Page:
Jaafar Tazi Salon

149 Greenwich Avenue; 203-340-2525; jaafartazi.com

If you’re tired of dealing with damaged, lackluster hair from years of coloring or environmental wear-and-tear, the beauty buzzword to know is OLAPLEX. “It’s changed my whole career as a colorist. It’s the most innovative product being used,” says veteran color pro Lea Arpell of Jaafar Tazi Salon, who raves about Olaplex as part of her custom color process. Created by two University of California chemists with multiple patents pending, Olaplex repairs broken bonds in the hair (which make up elasticity and tensile strength) to keep hair shiny, healthy and strong, even when you’re opting for the latest ombre look or going from brunette to light blonde. “All of our art looks better as a result,” says Lea. Another top treatment involves FUSIO-DOSE BY KERASTASE and its various boosters and concentrates as part of a hair transformation that’s completely custom. For instance, the stylist could mix a blend that adds body and moisture or protein and shine, depending on your hair’s needs.


380 Greenwich Avenue; 203-340-9550; beckersalon.com

Becker is known for delivering top-notch cuts and color at his namesake salon. Now clients can treat themselves to his BECKER SIGNATURE TREATMENT to retexturize hair and add major shine. “The formula created by Becker is tweaked to the individual depending on the hair’s look, feel and texture,” says Danielle Torres, salon manager. His cocktail of four products remedies hair troubles by demineralizing (taking out chlorine and well-water residue), strengthening texture, repairing damage and adding keratin. Schedule the treatment for one week after your cut or color.


Ladies who like to stay on trend are expanding their color palettes for hair, increasingly turning to fashionably gray/silver as well as other colors, says Christian-Angel, manager of Hopscotch Salon. He notes that clients are also seeking long-term solutions for manageability. “Clients want their results to expand beyond the typical life span that Keratin treatment can provide,” says Pam Wade, senior stylist and thermal reconditioning specialist. “JAPANESE RECONDITIONING is an easy, permanent solution to smooth locks with minimal maintenance.”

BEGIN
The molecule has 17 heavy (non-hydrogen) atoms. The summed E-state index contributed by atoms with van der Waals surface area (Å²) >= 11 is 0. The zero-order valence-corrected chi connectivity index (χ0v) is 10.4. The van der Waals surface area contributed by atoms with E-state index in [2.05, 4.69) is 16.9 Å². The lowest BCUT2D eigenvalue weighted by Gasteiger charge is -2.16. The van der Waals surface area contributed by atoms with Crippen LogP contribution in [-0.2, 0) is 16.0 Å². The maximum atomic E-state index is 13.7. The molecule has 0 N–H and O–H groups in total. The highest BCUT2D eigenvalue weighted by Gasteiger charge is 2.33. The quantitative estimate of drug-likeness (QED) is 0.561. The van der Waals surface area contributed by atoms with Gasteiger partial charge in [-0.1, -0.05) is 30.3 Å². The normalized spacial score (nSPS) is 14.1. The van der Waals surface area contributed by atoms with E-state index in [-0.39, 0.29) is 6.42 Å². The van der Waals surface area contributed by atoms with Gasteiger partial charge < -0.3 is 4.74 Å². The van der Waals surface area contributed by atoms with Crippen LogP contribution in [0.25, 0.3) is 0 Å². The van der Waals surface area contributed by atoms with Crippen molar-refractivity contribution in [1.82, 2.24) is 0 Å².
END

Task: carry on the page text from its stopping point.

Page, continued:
Toni & Guy

181 Greenwich Avenue; 203-869-4500; toniguy.com

For precision cuts with European flair, talk to the Pirri brothers who command the stylists’ chairs at Toni & Guy. Piero and Luigi Pirri have been doing hair in town since 1992 and recently became associated with the Toni & Guy salon group. In a modern space above Greenwich Avenue, they work with clients to determine the ideal cut and color. “Right now people are being more playful with their color,” says Piero, who does specialized looks such as OMBRE AND BALAYAGE. “It’s reminding me of Madonna and the ’80s.” To improve the condition of your hair, ask for the Pirri treatment: A blend of natural ingredients, including extracts such as carrot and wild cherry bark, is applied to the hair to achieve different results depending on the need, boosting shine, moisture and volume.



The Fab Five

Photograph: Cai Pandolfino, co-owner of Green & Tonic

So many of us vow to eat well and live healthier in the New Year that it’s become a resolution cliché—but also a worthwhile goal. For motivation we turned to Cai Pandolfino, co-owner of Green & Tonic (a plant-based food and drink spot with five Fairfield County locations including Cos Cob and downtown) and a busy mom of three. “January in Connecticut presents conflicting urges,” says Cai. “We want to get out there and be healthy, trim, light … all the while craving things that keep us cozy, warm and satisfied. I like putting together a balanced portfolio of wellness goals—some easier, some involving a bigger stretch.” Here, a few of Cai’s tricks. greenandtonic.com

  1. Hydrate  

    I cut a lemon into eight slices in the morning and keep them in a Ziploc bag, putting one wedge into each big glass of water I drink during the day to keep count. Lemon water is a natural way to detoxify and get vitamin C.

  2. Embrace healthy fats

    Avocado, nuts (milks, butters, oil), coconut (milk, meat, oil) make a meal more satisfying.